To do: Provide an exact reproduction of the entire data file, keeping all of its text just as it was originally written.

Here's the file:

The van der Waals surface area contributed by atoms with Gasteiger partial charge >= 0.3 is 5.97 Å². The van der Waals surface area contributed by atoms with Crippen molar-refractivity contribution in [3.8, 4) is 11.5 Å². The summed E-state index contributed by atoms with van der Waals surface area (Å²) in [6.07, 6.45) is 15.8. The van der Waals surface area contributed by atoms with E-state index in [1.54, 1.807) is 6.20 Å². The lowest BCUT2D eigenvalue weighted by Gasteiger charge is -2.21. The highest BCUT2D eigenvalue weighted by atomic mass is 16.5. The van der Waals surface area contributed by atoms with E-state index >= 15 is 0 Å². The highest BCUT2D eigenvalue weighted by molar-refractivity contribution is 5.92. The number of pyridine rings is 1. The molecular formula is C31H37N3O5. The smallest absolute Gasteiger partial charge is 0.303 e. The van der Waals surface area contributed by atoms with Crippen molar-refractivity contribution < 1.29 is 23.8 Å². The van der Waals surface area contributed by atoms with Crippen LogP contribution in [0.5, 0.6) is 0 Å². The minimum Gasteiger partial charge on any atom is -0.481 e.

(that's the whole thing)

The van der Waals surface area contributed by atoms with Gasteiger partial charge >= 0.3 is 5.97 Å². The van der Waals surface area contributed by atoms with Crippen molar-refractivity contribution in [3.8, 4) is 11.5 Å². The summed E-state index contributed by atoms with van der Waals surface area (Å²) in [6.07, 6.45) is 15.8. The van der Waals surface area contributed by atoms with E-state index in [1.54, 1.807) is 6.20 Å². The lowest BCUT2D eigenvalue weighted by Gasteiger charge is -2.21. The highest BCUT2D eigenvalue weighted by atomic mass is 16.5. The van der Waals surface area contributed by atoms with E-state index >= 15 is 0 Å². The highest BCUT2D eigenvalue weighted by molar-refractivity contribution is 5.92. The number of pyridine rings is 1. The molecular formula is C31H37N3O5. The smallest absolute Gasteiger partial charge is 0.303 e. The van der Waals surface area contributed by atoms with Crippen molar-refractivity contribution < 1.29 is 23.8 Å². The van der Waals surface area contributed by atoms with Crippen LogP contribution in [0.5, 0.6) is 0 Å². The minimum Gasteiger partial charge on any atom is -0.481 e.